An advanced course in the reading and analysis of texts in modern Korean drawn from history, sociology, economics, etc. Advanced conversation, writing skills, and practice in the use of standard reference tools will also be emphasized, with the goal of preparing students to do independent research in Korean. Prerequisites: Korean 100B; or consent of instructor.
This course is a critical exploration of the broad range of prose literature before the 20th century, including vernacular fiction, memoirs, travel accounts, and essays. Particular attention will be given to narrative styles, issues of personal identity, and a link between literary text and material culture in the development of prose literature before the 20th century. The course is intended as a close reading of key prose narrative works, while functioning simultaneously as an introduction to basic reading knowledge of premodern Korean texts.
Tibetan Language and Literature Courses
This course is an intensive introduction to both standard spoken Tibetan (Lhasa dialect) and written literary Tibetan. As such, it will serve the needs of students who intend to continue the study of modern Tibetan so as to function in a Tibetan-speaking environment, as well as the needs of students who will concentrate on classical Tibetan and its rich literature. Prerequisites: Tibetan 1A; or consent of instructor.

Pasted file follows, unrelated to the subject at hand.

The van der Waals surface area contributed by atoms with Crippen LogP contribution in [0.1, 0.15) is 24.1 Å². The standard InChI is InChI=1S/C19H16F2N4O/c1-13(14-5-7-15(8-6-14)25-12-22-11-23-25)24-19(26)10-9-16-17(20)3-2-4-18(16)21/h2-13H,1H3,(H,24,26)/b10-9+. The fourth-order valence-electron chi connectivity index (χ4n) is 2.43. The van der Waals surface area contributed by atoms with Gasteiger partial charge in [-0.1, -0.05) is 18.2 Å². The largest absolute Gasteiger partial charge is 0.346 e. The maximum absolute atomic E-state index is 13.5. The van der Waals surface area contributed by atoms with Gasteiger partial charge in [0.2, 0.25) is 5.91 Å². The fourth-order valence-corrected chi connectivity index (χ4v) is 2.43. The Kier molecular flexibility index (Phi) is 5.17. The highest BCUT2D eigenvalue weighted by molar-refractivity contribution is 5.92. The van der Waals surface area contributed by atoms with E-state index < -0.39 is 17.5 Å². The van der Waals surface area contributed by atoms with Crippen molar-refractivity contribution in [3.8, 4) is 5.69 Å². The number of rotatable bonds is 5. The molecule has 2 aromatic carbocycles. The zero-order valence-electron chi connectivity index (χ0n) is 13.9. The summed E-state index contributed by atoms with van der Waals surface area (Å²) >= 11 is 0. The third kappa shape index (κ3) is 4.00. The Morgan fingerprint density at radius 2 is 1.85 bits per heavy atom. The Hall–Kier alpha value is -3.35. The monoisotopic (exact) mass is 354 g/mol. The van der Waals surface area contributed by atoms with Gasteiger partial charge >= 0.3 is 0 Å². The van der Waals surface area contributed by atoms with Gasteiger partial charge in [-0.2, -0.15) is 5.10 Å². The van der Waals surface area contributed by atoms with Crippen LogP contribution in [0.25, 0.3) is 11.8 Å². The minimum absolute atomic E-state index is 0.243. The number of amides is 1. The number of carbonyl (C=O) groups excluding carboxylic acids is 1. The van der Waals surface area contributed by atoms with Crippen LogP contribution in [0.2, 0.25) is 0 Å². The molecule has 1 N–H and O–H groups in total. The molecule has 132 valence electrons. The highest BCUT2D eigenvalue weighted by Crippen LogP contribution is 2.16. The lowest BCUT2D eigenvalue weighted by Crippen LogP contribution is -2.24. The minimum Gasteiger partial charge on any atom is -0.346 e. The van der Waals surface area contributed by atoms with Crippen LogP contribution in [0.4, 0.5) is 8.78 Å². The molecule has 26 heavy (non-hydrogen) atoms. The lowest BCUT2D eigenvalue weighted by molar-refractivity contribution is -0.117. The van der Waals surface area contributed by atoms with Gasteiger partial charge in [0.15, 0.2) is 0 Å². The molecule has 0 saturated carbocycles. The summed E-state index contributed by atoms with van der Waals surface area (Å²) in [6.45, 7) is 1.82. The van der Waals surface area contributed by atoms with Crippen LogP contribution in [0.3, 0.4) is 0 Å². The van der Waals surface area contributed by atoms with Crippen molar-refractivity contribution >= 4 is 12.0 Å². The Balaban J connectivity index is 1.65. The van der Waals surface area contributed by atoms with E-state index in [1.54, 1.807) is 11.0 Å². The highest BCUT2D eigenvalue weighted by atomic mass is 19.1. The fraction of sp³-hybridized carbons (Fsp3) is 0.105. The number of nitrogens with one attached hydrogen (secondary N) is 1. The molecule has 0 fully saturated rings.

This course, a continuation of 10A, is designed to develop the student's reading, writing, listening, and speaking abilities in standard Tibetan (Lhasa dialect). The course focuses on both modern vernacular Tibetan as well as literary Tibetan, with a particular emphasis on reading classical Buddhist materials. Prerequisites: Tibetan 10A; or consent of instructor.